“Blockchain”​ for the Joe’s

Written by: Khairul Haqeem, Journalist, AOPG.

Despite initial scepticism, blockchain has emerged as the leading candidate for the mechanism or ecosystem that will fuel the Internet of the Future (web 3.0). However, most people don’t care too much about the internal dynamics of blockchain or the rationale for our adoption of the technology.

With blockchain, data is recorded in a way that prevents or greatly complicates tampering, hacking, or manipulation. A blockchain is a distributed ledger that stores a copy of every transaction data on each node in the network.

Blocks of public transaction records (thus the name “blockchain”) are stored in many databases (hence “chain”) in a distributed, peer-to-peer network. A “digital ledger” is the term commonly used to describe this type of database.

Behind The Scenes of Blockchains

In proof-of-work blockchains, there are three fundamental components: blocks, nodes, and miners.


Each link in a chain is made up of smaller building pieces, each of which is composed of three primary parts:

  • The information included within the block.
  • The nonce, or “number used just once.” To produce a block header hash, blockchains generate a nonce, which is a random whole integer.
  • The hash, or nonce hash, is a unique integer that is always appended to the nonce in blockchain technology. These numbers must begin with a very large number of zeroes for use in cryptocurrency hashes (i.e., be extremely small).

The initial cryptographic hash in a chain is generated by a nonce at the creation of the first block in the chain. Until the block is mined, the data within it is regarded signed and inextricably linked to the nonce and hash.


Decentralization is a core concept in blockchain technology. The chain cannot be controlled by any one machine or group of individuals. Instead, it operates as a decentralised ledger that can be accessed by all of the nodes that are part of the chain. Each node in a blockchain network is responsible for keeping a copy of the chain and ensuring the network remains operational.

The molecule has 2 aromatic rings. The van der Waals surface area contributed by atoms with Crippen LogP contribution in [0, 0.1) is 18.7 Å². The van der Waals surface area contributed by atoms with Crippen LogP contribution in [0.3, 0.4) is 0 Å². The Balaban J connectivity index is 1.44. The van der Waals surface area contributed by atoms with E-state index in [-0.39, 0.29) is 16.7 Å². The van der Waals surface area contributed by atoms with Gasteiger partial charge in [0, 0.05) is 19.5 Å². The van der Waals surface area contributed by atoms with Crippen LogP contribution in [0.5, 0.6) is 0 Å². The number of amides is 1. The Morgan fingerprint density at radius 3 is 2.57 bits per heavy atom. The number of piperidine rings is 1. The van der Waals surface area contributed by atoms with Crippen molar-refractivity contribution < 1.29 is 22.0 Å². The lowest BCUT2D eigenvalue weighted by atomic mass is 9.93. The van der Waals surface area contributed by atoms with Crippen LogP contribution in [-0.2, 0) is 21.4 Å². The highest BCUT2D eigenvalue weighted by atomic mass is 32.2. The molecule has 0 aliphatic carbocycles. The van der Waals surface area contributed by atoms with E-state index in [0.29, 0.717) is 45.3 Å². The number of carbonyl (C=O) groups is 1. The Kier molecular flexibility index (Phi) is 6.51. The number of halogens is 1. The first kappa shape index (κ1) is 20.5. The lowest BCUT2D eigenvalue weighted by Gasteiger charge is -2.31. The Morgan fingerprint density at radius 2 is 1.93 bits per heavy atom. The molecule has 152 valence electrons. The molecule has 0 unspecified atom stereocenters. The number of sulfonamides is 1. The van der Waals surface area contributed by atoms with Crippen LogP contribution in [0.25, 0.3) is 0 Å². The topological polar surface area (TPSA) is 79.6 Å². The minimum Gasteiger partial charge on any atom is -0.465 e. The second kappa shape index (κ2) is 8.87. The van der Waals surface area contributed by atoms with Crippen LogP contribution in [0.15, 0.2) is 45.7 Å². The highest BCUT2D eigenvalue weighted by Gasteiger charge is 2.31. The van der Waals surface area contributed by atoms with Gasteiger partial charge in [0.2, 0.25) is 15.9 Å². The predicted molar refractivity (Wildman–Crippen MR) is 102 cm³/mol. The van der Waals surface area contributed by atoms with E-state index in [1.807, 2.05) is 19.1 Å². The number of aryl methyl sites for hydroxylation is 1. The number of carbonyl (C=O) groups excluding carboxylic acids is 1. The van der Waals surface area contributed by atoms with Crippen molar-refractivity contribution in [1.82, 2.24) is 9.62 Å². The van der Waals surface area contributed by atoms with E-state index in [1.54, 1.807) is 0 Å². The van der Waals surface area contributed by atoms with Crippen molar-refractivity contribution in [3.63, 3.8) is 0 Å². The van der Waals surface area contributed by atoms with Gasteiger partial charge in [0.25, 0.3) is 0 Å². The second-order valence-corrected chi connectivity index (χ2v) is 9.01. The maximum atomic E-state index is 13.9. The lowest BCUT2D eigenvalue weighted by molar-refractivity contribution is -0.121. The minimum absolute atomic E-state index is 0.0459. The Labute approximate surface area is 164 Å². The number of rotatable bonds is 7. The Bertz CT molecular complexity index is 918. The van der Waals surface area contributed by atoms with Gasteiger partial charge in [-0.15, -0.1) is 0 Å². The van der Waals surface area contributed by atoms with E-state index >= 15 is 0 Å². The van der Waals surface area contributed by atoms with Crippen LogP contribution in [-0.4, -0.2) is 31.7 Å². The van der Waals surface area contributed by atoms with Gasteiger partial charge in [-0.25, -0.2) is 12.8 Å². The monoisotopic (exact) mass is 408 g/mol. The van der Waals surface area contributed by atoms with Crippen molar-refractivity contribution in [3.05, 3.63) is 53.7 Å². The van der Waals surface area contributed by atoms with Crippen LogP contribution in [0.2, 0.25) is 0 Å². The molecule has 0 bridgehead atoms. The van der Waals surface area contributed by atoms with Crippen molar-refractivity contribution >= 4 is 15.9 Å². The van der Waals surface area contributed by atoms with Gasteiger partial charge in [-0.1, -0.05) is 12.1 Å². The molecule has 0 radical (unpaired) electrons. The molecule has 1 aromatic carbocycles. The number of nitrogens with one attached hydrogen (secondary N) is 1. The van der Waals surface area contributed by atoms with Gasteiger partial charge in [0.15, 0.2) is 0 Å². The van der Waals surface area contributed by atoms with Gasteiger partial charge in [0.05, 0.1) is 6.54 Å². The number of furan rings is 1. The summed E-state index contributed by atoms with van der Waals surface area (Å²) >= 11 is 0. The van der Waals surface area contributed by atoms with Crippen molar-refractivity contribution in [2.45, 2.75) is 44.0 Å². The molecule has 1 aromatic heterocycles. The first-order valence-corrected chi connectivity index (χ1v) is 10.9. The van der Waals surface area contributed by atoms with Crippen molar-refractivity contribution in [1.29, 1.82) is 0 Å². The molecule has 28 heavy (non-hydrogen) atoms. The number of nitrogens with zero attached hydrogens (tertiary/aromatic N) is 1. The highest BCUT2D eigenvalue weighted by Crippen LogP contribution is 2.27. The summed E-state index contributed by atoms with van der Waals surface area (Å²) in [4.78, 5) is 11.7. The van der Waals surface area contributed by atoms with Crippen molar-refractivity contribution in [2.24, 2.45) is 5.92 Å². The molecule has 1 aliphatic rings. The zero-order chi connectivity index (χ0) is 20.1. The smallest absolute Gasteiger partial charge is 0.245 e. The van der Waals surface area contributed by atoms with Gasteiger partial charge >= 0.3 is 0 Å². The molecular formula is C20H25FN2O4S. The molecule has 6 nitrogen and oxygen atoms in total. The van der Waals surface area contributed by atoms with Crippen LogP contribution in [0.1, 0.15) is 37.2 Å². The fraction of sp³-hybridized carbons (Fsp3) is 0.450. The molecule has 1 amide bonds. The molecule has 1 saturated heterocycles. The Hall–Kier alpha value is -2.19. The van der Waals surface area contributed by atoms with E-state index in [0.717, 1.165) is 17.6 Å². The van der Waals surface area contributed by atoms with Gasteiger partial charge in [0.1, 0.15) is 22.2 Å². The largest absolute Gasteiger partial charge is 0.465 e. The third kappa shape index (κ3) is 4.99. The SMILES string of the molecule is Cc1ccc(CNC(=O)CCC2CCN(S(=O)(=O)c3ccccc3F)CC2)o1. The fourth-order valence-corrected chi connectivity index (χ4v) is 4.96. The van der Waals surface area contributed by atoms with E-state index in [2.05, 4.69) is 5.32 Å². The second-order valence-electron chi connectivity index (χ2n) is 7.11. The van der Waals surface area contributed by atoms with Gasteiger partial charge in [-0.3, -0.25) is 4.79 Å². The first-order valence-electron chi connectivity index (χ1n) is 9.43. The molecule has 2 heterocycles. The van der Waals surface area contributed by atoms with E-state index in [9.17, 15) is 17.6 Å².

Each node stores its own copy of the blockchain, and for the entire chain to be updated, trusted, and confirmed, it must first get algorithmic approval from the rest of the network. Because all transactions in a blockchain are publicly recorded, the system is inherently secure. A participant’s activity may be tracked by using an individual identification number that is a combination of letters and numbers.


The term “mining” refers to the method through which new blocks are added to the chain.

Mining a block is difficult on a blockchain since each block has its own nonce and hash and also references the hash of the preceding block in the chain. This is especially true for big chains.

To determine a nonce that results in a valid hash, miners utilise specialised software to tackle an extremely difficult arithmetic problem. With just 32 bits for the nonce and 256 for the hash, there are approximately four billion potential nonce-hash combinations to mine through until the correct one is identified. When this occurs, miners have identified the “golden nonce,” and their block is added to the growing list of blocks in the blockchain.

If a modification is made to a block in the chain’s history, it must be mined again, along with every block that follows it. Because of this, tampering with blockchain technology is incredibly challenging. Since obtaining golden nonces demands so much time and processing effort, this might be thought of as “safety in arithmetic.”

All network nodes validate the mined block and pay the miner a reward when this occurs.

Blockchain is Paving the Road to Digital Utopia

Career opportunities in this sector are expanding rapidly, despite the fact that we just scratched the surface of the industry-wide potential of blockchain applications in this article. Any successful entrepreneur knows that staying one step ahead of the competition is fundamental.

Stay tuned for my upcoming post to learn much more about blockchain technology!

Khairul Haqeem

Khairul is proficient in writing tech-related pieces for the Asia-Pacific region. Some of his most notable work is focused on emerging technologies, data storage, and cybersecurity. His prior experience includes stints as a writer for two iSaham sites: and Before beginning his writing career, he worked in the field of education. Aside from studying engineering at the International Islamic University Malaysia, he has also worked as a subtitler for Iyuno Global, serving clients like Netflix. His specialities are: • Disruptive Tech. • Data Storage. • Cybersecurity. • Decentralised Tech. • Blockchains.

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